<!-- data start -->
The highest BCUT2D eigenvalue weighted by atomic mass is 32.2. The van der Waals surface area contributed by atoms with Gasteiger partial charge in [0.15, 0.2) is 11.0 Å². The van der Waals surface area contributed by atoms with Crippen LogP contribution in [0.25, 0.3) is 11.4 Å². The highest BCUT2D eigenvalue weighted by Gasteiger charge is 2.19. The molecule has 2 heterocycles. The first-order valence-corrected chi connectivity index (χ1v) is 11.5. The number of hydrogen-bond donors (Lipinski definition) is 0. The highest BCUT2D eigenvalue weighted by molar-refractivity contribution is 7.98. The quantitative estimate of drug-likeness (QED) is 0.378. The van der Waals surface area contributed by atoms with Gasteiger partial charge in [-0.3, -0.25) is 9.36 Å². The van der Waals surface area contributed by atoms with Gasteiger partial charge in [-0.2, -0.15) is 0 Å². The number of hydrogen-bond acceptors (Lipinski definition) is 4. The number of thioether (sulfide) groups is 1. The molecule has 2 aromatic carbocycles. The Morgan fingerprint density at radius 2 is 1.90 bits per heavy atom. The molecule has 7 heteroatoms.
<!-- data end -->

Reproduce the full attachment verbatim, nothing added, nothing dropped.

The highest BCUT2D eigenvalue weighted by atomic mass is 32.2. The van der Waals surface area contributed by atoms with Gasteiger partial charge in [0.15, 0.2) is 11.0 Å². The van der Waals surface area contributed by atoms with Crippen LogP contribution in [0.25, 0.3) is 11.4 Å². The highest BCUT2D eigenvalue weighted by Gasteiger charge is 2.19. The molecule has 2 heterocycles. The first-order valence-corrected chi connectivity index (χ1v) is 11.5. The number of hydrogen-bond donors (Lipinski definition) is 0. The highest BCUT2D eigenvalue weighted by molar-refractivity contribution is 7.98. The quantitative estimate of drug-likeness (QED) is 0.378. The van der Waals surface area contributed by atoms with Gasteiger partial charge in [-0.3, -0.25) is 9.36 Å². The van der Waals surface area contributed by atoms with Gasteiger partial charge in [-0.2, -0.15) is 0 Å². The number of hydrogen-bond acceptors (Lipinski definition) is 4. The number of thioether (sulfide) groups is 1. The molecule has 2 aromatic carbocycles. The Morgan fingerprint density at radius 2 is 1.90 bits per heavy atom. The molecule has 7 heteroatoms.